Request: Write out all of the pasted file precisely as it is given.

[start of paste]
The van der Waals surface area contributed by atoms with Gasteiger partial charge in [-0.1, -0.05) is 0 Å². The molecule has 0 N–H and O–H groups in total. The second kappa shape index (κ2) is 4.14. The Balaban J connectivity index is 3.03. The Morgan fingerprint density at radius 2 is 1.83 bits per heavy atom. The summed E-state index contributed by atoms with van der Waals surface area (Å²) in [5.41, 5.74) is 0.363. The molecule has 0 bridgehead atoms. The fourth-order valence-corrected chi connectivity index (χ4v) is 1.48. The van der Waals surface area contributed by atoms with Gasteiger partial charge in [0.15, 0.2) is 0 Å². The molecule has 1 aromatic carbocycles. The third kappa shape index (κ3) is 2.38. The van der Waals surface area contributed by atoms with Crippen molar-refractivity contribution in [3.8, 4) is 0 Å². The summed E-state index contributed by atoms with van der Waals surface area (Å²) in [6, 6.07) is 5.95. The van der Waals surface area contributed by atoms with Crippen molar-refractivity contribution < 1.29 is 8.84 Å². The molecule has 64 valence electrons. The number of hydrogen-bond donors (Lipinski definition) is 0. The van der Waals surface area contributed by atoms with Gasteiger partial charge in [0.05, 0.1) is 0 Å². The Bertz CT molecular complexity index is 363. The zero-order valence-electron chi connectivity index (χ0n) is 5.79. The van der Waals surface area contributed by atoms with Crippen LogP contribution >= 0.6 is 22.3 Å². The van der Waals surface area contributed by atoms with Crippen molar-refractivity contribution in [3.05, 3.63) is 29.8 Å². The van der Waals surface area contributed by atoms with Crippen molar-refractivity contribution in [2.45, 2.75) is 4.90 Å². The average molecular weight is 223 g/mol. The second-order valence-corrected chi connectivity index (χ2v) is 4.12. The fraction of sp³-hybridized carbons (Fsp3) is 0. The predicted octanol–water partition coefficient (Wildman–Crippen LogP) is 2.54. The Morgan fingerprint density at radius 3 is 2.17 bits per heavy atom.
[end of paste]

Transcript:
The van der Waals surface area contributed by atoms with Gasteiger partial charge in [-0.1, -0.05) is 0 Å². The molecule has 0 N–H and O–H groups in total. The second kappa shape index (κ2) is 4.14. The Balaban J connectivity index is 3.03. The Morgan fingerprint density at radius 2 is 1.83 bits per heavy atom. The summed E-state index contributed by atoms with van der Waals surface area (Å²) in [5.41, 5.74) is 0.363. The molecule has 0 bridgehead atoms. The fourth-order valence-corrected chi connectivity index (χ4v) is 1.48. The van der Waals surface area contributed by atoms with Gasteiger partial charge in [0.15, 0.2) is 0 Å². The molecule has 1 aromatic carbocycles. The third kappa shape index (κ3) is 2.38. The van der Waals surface area contributed by atoms with Crippen molar-refractivity contribution in [3.8, 4) is 0 Å². The summed E-state index contributed by atoms with van der Waals surface area (Å²) in [6, 6.07) is 5.95. The van der Waals surface area contributed by atoms with Crippen molar-refractivity contribution < 1.29 is 8.84 Å². The molecule has 64 valence electrons. The number of hydrogen-bond donors (Lipinski definition) is 0. The van der Waals surface area contributed by atoms with Gasteiger partial charge in [0.05, 0.1) is 0 Å². The Bertz CT molecular complexity index is 363. The zero-order valence-electron chi connectivity index (χ0n) is 5.79. The van der Waals surface area contributed by atoms with Crippen LogP contribution >= 0.6 is 22.3 Å². The van der Waals surface area contributed by atoms with Crippen molar-refractivity contribution in [3.05, 3.63) is 29.8 Å². The van der Waals surface area contributed by atoms with Crippen molar-refractivity contribution in [2.45, 2.75) is 4.90 Å². The average molecular weight is 223 g/mol. The second-order valence-corrected chi connectivity index (χ2v) is 4.12. The fraction of sp³-hybridized carbons (Fsp3) is 0. The predicted octanol–water partition coefficient (Wildman–Crippen LogP) is 2.54. The Morgan fingerprint density at radius 3 is 2.17 bits per heavy atom.